Tommy refuses to carry a gun or inflict bodily harm on anyone. Violence creates negative energy as taught to him by his masseuse. Tommy is very much into Karma; he truly wants to believe that good things happen to good people; and he performs tantric breathing exercises to calm himself during stressful situations like when the sniper is pointing a grenade launcher at his head. Personally, I believe that most all of the characters in "Buy Back" are bad; some, however, are more amoral than others. After all, when art is stolen, whether or not it is recovered, insurance companies must pay and those costs are passed on to the general public, which consists of you and I. Nevertheless, what I do like most about Tommy is his witty sense of humor. For example, a Motel No-tell is a Bump-and-thump in Brooklyn. I had to keep a running list of street terms that he used such as flipping, tripping, tweaking and acting out. FYI: Tweaking means to kill someone.
After Delilah shaves his beard, Tommy realizes how much he looks like his father. Tommy fears he is too much like his father who committed suicide. However, he must have idolized him because he is always quoting his father's quips. My favorite one is: "Luck is the fruit from the tree of persistence." The philosophical Tommy believes that life is like a scrap yard; we are composed of fragmented experiences and emotions that are melted together, negative energy is hopefully extracted, and the remainder is forged into something new. Tommy is also a painter; he has a degree in art history from Brooklyn College, which enables him to recognize expensive paintings.
I like the setting for "Buy Back": Brooklyn in late October. Most of the action occurs along Smith Street where residents are decorating their stoops with carved pumpkins, corn stalks and plastic skeletons. The weather is cold and blustery. The author takes his readers from the extravagant offices of the Whitbread Museum and the Williamsburg Savings Bank Building to the filthy environs of the Gowanus Canal and its nearby scrap yard.
If you are a fan of gritty, action-packed crime drama with low-life characters, then "Buy Back" is definitely for you. What sets this novel apart from the others is Tommy Davin, a large, humorous con artist with unique ethics. It is no wonder that critics and fans of Brian M. Wiprud are already clamoring for a sequel to "Buy Back." Other crime dramas with humorous protagonists who made me laugh out loud are Douglas Corleone's "One Man's Paradise," Thomas Kaufman's "Drink the Tea" and Brad Parks` "Faces of the Gone."
Joseph B. Hoyos
While we learn about the art theft and forgery industry-with a seemingly valid insider's view of that secret society-what elevates this humorous caper novel is the language and inner dialogue of Davin, who strives to be Zen in a violent and dangerous milieu, and who does tantric breathing exercises to calm himself when others are trying to kill him. Author Wiprud, with eye for irony and an ear for the Brooklyn patois, renders him as a hulking, sensitive, likeable yet morally questionable character. At its best, the writing reminds me of Damon Runyon's, which dealt with similar characters and settings two generations past. The novel's first words give a taste of Tommy Davin's take on his changing Brooklyn:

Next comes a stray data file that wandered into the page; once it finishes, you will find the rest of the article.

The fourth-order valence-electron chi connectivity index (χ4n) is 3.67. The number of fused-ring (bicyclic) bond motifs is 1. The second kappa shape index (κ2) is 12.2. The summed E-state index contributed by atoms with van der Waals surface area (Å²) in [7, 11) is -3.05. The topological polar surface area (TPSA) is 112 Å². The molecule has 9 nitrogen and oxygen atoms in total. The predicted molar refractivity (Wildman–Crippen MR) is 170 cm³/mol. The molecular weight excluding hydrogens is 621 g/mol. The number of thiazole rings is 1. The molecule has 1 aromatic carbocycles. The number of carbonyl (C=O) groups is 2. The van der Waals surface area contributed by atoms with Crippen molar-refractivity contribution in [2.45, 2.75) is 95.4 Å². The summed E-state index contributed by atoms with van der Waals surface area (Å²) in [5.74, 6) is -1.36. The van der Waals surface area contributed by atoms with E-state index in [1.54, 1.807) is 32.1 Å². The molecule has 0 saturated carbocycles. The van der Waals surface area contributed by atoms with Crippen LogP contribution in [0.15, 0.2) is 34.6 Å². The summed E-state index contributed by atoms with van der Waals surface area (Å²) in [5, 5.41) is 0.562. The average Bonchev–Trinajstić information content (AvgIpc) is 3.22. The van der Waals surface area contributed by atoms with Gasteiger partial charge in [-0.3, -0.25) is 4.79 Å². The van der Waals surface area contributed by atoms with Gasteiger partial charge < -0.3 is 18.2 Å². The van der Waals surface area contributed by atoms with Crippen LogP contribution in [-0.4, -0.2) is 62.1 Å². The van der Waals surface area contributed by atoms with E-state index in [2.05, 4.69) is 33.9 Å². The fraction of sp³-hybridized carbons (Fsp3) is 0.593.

"I sat across from Huey LaMouche at one of those little cafe tables, surrounded by one of those little cafes. The French kind, with Toulouse-Lautrec posters and croissants and coffee that makes my belly hurt. It was a sunny Monday morning in Brooklyn, cold and October."
While Davin walks and talks with the "goofballs," that is, low-level Brooklyn crooks, he also holds a degree in art history and an interest in Eastern philosophy and questions philosophic, threaded throughout the novel to good effect. Davin continually wonders and asks whether good things happen to good people, whether karma has any effect in this life. While he himself attempts to do good-albeit as he defines it-few others he encounters look beyond their own immediate self-interest, which lends some realism to a novel with over-the-top plot elements that string out a bit too long.
Nonetheless, hanging out with Tommy Davin in Brooklyn for 300 pages seeing how under-the-radar art theft works, witnessing how the borough is changing, and wondering about some of the enduring questions is time well spent.
Tommy has some debt problems since his girlfriend Yvette left for Vegas leaving him with her IOUs to Vince Scanlon. He knows he better pay Vince off even though it is not his debt as Vince believes in extended definitions of relationships when it comes to breaking body parts. Tommy persuades three buddies led by Huey to steal three paintings from the Whitbread Museum so he can collect the recovery fee from the insurance company. The plan works, but as his pals leave the museum with the art, they are mugged by two thugs with guns; the paintings are stolen from Tommy's thieves. NYPD suspects Tommy is the mastermind while Vince wants his money now. Finally there is the insane Russian who obsesses over Yvette by stealing her abandoned cats.
Brooklyn is becoming too hot for Tommy as he plays dodge ball with a "debt" collecting mob, the cops, and the cat thieve; the first is deadly; the second is a lock up; but the third is bewildering. All this insanity goes on while he seeks the thieves who stole from his thieves. Buy Back is a superb amusing over the top of the Brooklyn Bridge crime caper in which readers will expect Elmore Leonard to show up.